PostgreSQL ST_Geom or PostGIS native ?

09-12-2022 06:55 PM
Occasional Contributor III

Hi Peoples,

Geodatabases in PostgreSQL use the ST_Geometry spatial type by default.  

To use the PostGIS geometry or geography type, you must install PostGIS in your PostgreSQL database cluster, and the database itself must be enabled to use PostGIS.

What are peoples thoughts on ST_Geometry vs PostGIS as the spatial type?

performance, reliability, bugs ...



2 Replies
Esri Frequent Contributor

Just commenting to follow.

--- George T.
0 Kudos
Occasional Contributor III

Hi Peoples,

One our analysts provided his take on it here.  Some interesting points, so have provided below.  I have seen almost the same issues in the distant past when dealing with Oracle and Oracle Spatial.  As always, it comes back to what the primary business objective is.

There are three main issues we found when loading spatial data into PostgreSQL using the PostGIS geometry type (without ArcSDE).


  1. Multiple Geometry Types vs Single Geometry Types

PostGIS allows for a mixture of different shape types (point,line,polygon) to be stored against the one feature/row. ArcGIS expects only one shape type per table, so a mixture of geometry types will cause an error or display nothing.

  1. Invalid geometry

PostGIS allows the storage of invalid geometry. It is up to the application, or developer, to ensure the data is valid before inserting it into the table. Alternatively, all applications reading the data must be able to accommodate invalid geometry. ArcSDE, on the other hand, does not allow for the insertion of invalid geometry.

  1. Curve Geometry Representation

The storage of curves (curved lines or curved polygons) is varied and complicated in PostGIS. Probably better to explain face-to-face.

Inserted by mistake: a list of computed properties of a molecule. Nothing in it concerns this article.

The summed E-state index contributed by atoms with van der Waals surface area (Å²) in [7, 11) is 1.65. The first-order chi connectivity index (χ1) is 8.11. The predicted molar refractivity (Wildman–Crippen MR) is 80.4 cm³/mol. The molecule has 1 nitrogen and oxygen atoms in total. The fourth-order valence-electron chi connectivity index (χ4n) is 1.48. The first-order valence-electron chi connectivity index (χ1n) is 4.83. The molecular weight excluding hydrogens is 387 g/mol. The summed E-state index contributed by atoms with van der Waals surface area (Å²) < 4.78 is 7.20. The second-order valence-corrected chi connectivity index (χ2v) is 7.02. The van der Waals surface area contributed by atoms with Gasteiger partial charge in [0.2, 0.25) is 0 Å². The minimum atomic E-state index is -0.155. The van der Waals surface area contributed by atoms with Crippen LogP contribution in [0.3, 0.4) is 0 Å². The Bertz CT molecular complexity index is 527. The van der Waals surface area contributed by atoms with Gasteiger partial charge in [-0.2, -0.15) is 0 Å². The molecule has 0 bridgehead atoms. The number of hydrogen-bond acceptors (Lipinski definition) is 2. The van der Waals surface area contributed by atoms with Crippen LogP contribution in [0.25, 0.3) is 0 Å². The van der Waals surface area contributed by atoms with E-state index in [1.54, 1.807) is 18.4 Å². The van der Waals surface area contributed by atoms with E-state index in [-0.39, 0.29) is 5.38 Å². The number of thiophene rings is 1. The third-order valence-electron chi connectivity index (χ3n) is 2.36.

We had to do a lot of work in FME to create a PostGIS Writer that will create data that is readable by ArcGIS applications. It was complicated, and I wouldn’t be surprised if more issues arise in the future.

Note that if only point geometry is being stored, then using the PostGIS geometry should be fine.

Consider ArcSDE installed on top of PostgreSQL and using PostGIS as the underlying geometry storage type. At face value this sounds like it should make everyone happy, ArcSDE ensures that only a single geometry type is used, validates the geometry, and converts the curves into a structure that ArcGIS can handle. This approach works for the “single geometry type” and “invalid geometry” issues, but it does something weird to curves – ArcGIS creates an additional binary column in the table and stores the curves in a way that other PostGIS clients can’t read, which actually defeats the whole purpose of using the PostGIS geometry type! We worked out that if we convert curves to straight line segments, and do a bit more data “massaging”, we can load the data in a way that can be read by ArcGIS and PostGIS clients (like QGIS).

Assuming we are using PostgreSQL as the underlying database consider :

  • If the applications accessing a spatial database are purely ArcGIS applications, use ArcSDE with ST_Geometry.
  • If ArcGIS is the primary application accessing a database, but other types of clients need access too: Use ArcSDE with PostGIS Geometry Type, but be aware of the curve geometry issues.
  • If non-ArcGIS clients are the predominant software accessing the data, go with straight PostgreSQL/PostGIS, but be real careful with how you handle geometry.


PS:  There is a side note here – you can install the ST_geometry into PostgreSQL and use that.